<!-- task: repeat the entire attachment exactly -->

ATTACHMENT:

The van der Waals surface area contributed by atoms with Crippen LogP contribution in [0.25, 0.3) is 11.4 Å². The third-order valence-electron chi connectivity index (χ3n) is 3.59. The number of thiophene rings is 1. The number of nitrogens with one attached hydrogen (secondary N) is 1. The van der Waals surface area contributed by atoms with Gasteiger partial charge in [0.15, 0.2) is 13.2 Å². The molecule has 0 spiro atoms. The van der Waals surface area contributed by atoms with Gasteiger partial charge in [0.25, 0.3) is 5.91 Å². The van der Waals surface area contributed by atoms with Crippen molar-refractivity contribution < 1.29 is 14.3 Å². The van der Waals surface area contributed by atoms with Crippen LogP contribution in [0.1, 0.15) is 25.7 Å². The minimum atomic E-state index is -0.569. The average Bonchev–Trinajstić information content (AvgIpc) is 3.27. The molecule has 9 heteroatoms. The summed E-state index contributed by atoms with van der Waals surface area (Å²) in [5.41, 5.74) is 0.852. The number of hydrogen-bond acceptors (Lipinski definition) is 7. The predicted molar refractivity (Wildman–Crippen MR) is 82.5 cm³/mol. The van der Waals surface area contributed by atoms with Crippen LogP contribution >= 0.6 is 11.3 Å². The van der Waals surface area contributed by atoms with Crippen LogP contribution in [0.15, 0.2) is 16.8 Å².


The van der Waals surface area contributed by atoms with Crippen LogP contribution in [0.25, 0.3) is 11.4 Å². The third-order valence-electron chi connectivity index (χ3n) is 3.59. The number of thiophene rings is 1. The number of nitrogens with one attached hydrogen (secondary N) is 1. The van der Waals surface area contributed by atoms with Gasteiger partial charge in [0.15, 0.2) is 13.2 Å². The molecule has 0 spiro atoms. The van der Waals surface area contributed by atoms with Gasteiger partial charge in [0.25, 0.3) is 5.91 Å². The van der Waals surface area contributed by atoms with Crippen molar-refractivity contribution < 1.29 is 14.3 Å². The van der Waals surface area contributed by atoms with Crippen LogP contribution in [0.1, 0.15) is 25.7 Å². The minimum atomic E-state index is -0.569. The average Bonchev–Trinajstić information content (AvgIpc) is 3.27. The molecule has 9 heteroatoms. The summed E-state index contributed by atoms with van der Waals surface area (Å²) in [5.41, 5.74) is 0.852. The number of hydrogen-bond acceptors (Lipinski definition) is 7. The predicted molar refractivity (Wildman–Crippen MR) is 82.5 cm³/mol. The van der Waals surface area contributed by atoms with Crippen LogP contribution >= 0.6 is 11.3 Å². The van der Waals surface area contributed by atoms with Crippen LogP contribution in [0.15, 0.2) is 16.8 Å².